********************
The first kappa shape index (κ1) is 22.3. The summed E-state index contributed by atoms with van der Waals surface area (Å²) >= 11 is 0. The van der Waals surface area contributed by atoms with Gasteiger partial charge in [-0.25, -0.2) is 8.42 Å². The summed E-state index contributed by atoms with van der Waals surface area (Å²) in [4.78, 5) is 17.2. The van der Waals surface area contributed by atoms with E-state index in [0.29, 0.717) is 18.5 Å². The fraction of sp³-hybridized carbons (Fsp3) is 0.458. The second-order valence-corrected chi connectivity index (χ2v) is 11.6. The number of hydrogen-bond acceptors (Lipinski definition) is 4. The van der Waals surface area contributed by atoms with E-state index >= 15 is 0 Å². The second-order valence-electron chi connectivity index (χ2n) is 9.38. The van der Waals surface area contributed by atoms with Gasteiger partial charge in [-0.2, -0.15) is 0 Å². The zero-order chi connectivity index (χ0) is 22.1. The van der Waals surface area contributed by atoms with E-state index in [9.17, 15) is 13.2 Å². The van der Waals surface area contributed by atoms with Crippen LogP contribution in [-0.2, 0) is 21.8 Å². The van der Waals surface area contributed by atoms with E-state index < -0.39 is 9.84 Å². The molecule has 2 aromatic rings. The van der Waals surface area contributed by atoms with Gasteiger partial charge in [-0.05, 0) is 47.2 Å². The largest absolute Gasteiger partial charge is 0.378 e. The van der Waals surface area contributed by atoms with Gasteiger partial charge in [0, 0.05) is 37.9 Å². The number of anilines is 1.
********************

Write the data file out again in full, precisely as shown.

The first kappa shape index (κ1) is 22.3. The summed E-state index contributed by atoms with van der Waals surface area (Å²) >= 11 is 0. The van der Waals surface area contributed by atoms with Gasteiger partial charge in [-0.25, -0.2) is 8.42 Å². The summed E-state index contributed by atoms with van der Waals surface area (Å²) in [4.78, 5) is 17.2. The van der Waals surface area contributed by atoms with E-state index in [0.29, 0.717) is 18.5 Å². The fraction of sp³-hybridized carbons (Fsp3) is 0.458. The second-order valence-corrected chi connectivity index (χ2v) is 11.6. The number of hydrogen-bond acceptors (Lipinski definition) is 4. The van der Waals surface area contributed by atoms with E-state index >= 15 is 0 Å². The second-order valence-electron chi connectivity index (χ2n) is 9.38. The van der Waals surface area contributed by atoms with Gasteiger partial charge in [-0.2, -0.15) is 0 Å². The zero-order chi connectivity index (χ0) is 22.1. The van der Waals surface area contributed by atoms with E-state index in [9.17, 15) is 13.2 Å². The van der Waals surface area contributed by atoms with Crippen LogP contribution in [-0.2, 0) is 21.8 Å². The van der Waals surface area contributed by atoms with E-state index < -0.39 is 9.84 Å². The molecule has 2 aromatic rings. The van der Waals surface area contributed by atoms with Gasteiger partial charge in [-0.05, 0) is 47.2 Å². The largest absolute Gasteiger partial charge is 0.378 e. The van der Waals surface area contributed by atoms with Gasteiger partial charge in [0, 0.05) is 37.9 Å². The number of anilines is 1.